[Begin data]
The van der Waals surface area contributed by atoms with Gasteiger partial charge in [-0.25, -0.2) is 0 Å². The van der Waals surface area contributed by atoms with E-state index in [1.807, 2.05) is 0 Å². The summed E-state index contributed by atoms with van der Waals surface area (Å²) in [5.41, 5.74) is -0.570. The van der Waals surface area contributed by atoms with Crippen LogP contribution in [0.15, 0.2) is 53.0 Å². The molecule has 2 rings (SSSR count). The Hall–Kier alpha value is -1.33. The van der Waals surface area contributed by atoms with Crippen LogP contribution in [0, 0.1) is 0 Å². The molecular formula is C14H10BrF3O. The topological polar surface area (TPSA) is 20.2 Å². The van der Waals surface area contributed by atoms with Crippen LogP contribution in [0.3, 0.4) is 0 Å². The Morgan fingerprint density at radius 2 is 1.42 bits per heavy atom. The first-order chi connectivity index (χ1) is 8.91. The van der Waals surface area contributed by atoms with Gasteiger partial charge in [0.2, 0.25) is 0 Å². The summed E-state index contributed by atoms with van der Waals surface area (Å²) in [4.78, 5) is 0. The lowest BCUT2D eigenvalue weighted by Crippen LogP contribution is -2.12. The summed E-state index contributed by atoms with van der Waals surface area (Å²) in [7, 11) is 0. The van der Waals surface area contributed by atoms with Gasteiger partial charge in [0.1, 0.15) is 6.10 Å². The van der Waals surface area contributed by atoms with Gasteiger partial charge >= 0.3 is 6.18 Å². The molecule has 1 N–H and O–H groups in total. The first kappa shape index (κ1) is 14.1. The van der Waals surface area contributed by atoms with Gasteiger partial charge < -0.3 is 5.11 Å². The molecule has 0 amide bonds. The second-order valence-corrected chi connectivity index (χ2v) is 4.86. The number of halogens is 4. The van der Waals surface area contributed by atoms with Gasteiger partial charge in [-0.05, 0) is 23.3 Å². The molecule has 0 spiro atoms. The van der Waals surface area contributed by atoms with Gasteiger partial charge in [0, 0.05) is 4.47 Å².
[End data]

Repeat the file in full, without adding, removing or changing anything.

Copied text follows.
The van der Waals surface area contributed by atoms with Gasteiger partial charge in [-0.25, -0.2) is 0 Å². The van der Waals surface area contributed by atoms with E-state index in [1.807, 2.05) is 0 Å². The summed E-state index contributed by atoms with van der Waals surface area (Å²) in [5.41, 5.74) is -0.570. The van der Waals surface area contributed by atoms with Crippen LogP contribution in [0.15, 0.2) is 53.0 Å². The molecule has 2 rings (SSSR count). The Hall–Kier alpha value is -1.33. The van der Waals surface area contributed by atoms with Crippen LogP contribution in [0, 0.1) is 0 Å². The molecular formula is C14H10BrF3O. The topological polar surface area (TPSA) is 20.2 Å². The van der Waals surface area contributed by atoms with Crippen LogP contribution in [0.3, 0.4) is 0 Å². The Morgan fingerprint density at radius 2 is 1.42 bits per heavy atom. The first-order chi connectivity index (χ1) is 8.91. The van der Waals surface area contributed by atoms with Gasteiger partial charge in [0.2, 0.25) is 0 Å². The summed E-state index contributed by atoms with van der Waals surface area (Å²) in [4.78, 5) is 0. The lowest BCUT2D eigenvalue weighted by Crippen LogP contribution is -2.12. The summed E-state index contributed by atoms with van der Waals surface area (Å²) in [7, 11) is 0. The van der Waals surface area contributed by atoms with Gasteiger partial charge in [0.1, 0.15) is 6.10 Å². The van der Waals surface area contributed by atoms with Gasteiger partial charge >= 0.3 is 6.18 Å². The molecule has 1 N–H and O–H groups in total. The first kappa shape index (κ1) is 14.1. The van der Waals surface area contributed by atoms with Gasteiger partial charge < -0.3 is 5.11 Å². The molecule has 0 amide bonds. The second-order valence-corrected chi connectivity index (χ2v) is 4.86. The number of halogens is 4. The van der Waals surface area contributed by atoms with Gasteiger partial charge in [-0.05, 0) is 23.3 Å². The molecule has 0 spiro atoms. The van der Waals surface area contributed by atoms with Gasteiger partial charge in [0, 0.05) is 4.47 Å².